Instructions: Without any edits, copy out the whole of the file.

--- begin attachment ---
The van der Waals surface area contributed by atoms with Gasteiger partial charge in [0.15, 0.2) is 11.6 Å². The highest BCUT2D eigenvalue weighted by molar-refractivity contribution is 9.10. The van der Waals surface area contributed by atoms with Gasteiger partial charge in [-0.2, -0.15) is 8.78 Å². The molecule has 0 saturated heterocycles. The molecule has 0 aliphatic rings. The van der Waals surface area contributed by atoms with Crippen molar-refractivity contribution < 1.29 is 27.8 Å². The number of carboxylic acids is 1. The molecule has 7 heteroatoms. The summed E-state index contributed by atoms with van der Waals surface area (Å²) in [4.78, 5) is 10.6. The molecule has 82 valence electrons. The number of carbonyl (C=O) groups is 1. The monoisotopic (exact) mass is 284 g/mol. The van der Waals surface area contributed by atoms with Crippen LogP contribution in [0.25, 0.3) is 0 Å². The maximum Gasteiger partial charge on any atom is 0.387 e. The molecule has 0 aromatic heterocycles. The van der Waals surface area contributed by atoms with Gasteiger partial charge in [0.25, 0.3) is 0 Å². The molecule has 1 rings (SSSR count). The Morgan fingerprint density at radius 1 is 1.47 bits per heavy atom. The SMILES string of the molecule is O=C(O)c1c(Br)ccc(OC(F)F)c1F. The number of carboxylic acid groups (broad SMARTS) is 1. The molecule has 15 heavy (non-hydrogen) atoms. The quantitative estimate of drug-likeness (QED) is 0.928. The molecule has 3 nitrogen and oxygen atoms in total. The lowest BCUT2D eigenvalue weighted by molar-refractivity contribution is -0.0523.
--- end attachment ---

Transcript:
The van der Waals surface area contributed by atoms with Gasteiger partial charge in [0.15, 0.2) is 11.6 Å². The highest BCUT2D eigenvalue weighted by molar-refractivity contribution is 9.10. The van der Waals surface area contributed by atoms with Gasteiger partial charge in [-0.2, -0.15) is 8.78 Å². The molecule has 0 saturated heterocycles. The molecule has 0 aliphatic rings. The van der Waals surface area contributed by atoms with Crippen molar-refractivity contribution < 1.29 is 27.8 Å². The number of carboxylic acids is 1. The molecule has 7 heteroatoms. The summed E-state index contributed by atoms with van der Waals surface area (Å²) in [4.78, 5) is 10.6. The molecule has 82 valence electrons. The number of carbonyl (C=O) groups is 1. The monoisotopic (exact) mass is 284 g/mol. The van der Waals surface area contributed by atoms with Crippen LogP contribution in [0.25, 0.3) is 0 Å². The maximum Gasteiger partial charge on any atom is 0.387 e. The molecule has 0 aromatic heterocycles. The van der Waals surface area contributed by atoms with Gasteiger partial charge in [0.25, 0.3) is 0 Å². The molecule has 1 rings (SSSR count). The Morgan fingerprint density at radius 1 is 1.47 bits per heavy atom. The SMILES string of the molecule is O=C(O)c1c(Br)ccc(OC(F)F)c1F. The number of carboxylic acid groups (broad SMARTS) is 1. The molecule has 15 heavy (non-hydrogen) atoms. The quantitative estimate of drug-likeness (QED) is 0.928. The molecule has 3 nitrogen and oxygen atoms in total. The lowest BCUT2D eigenvalue weighted by molar-refractivity contribution is -0.0523.